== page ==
The deficit in the broadest measure of U.S. trade fell in the July-September quarter to $100.6 billion, the smallest imbalance in three years.
The current account trade imbalance declined by 19.2 percent from a second quarter deficit of $124.4 billion, the Commerce Department reported Tuesday. The improvement reflected a smaller deficit in goods trade, a bigger surplus in services such as financial services and a bigger surplus in income from overseas investments.
The current account is the most complete measure of trade because it includes not only goods and services but investment flows and other payments between the United States and the world.
President Donald Trump has promised to reduce America's trade deficit by attacking unfair foreign trade practices, which he says have cost millions of American factory jobs.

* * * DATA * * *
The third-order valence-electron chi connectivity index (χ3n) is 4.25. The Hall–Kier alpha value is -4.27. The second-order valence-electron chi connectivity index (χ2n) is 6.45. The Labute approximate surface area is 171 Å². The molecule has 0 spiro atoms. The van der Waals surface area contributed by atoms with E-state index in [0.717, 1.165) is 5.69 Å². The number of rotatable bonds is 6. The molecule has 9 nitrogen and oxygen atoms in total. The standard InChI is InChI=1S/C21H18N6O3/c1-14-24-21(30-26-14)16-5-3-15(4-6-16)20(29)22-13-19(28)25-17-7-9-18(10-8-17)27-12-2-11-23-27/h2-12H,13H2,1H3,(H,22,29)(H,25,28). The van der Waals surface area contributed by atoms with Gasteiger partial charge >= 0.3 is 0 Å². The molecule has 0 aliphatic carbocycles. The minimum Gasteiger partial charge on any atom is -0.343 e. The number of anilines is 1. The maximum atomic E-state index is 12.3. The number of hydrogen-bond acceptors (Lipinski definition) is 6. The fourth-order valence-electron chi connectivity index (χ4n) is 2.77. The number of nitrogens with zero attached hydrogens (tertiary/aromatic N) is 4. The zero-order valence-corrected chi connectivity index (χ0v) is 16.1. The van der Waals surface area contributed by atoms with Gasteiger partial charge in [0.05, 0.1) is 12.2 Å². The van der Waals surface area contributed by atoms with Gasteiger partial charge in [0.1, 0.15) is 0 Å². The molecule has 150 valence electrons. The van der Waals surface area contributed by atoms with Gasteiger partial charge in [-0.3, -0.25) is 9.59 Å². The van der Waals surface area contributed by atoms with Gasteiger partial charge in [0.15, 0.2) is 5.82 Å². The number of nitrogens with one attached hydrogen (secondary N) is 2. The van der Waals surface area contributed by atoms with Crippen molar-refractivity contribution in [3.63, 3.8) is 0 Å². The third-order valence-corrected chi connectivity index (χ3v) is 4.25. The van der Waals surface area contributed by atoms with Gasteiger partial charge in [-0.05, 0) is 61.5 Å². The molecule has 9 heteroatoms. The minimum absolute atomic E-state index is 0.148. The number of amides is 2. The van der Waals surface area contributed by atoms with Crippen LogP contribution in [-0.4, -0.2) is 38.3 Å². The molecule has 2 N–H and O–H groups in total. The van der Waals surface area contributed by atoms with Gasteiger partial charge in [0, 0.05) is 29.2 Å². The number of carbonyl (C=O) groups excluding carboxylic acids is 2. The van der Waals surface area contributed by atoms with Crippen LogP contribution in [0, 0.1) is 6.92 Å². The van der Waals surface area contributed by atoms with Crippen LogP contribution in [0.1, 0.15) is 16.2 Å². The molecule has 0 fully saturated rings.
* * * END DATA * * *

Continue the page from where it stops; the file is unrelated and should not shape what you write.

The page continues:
The third quarter deficit represented 2.1 percent of the total economy, down from 2.6 percent in the second quarter. It was the smallest deficit in dollar terms since a current account imbalance of $91.9 billion in the third quarter of 2014.
The smaller deficit in goods reflected gains in exports of manufactured goods, which have been helped this year by a weaker dollar. That makes U.S. products cheaper on foreign markets. The third quarter gain was led by increases in sales of commercial aircraft, including engines and airplane parts, and increased shipments of telecommunications equipment.
Trump views America's trade deficits as a sign of economic weakness. He blames them on bad trade deals and abusive practices by China and other trade partners.
But many economists believe the deficits are not caused by flawed trade agreements or cheating by particular countries, but by economic fact of life that Americans spend more than they produce and imports are needed to fill that gap.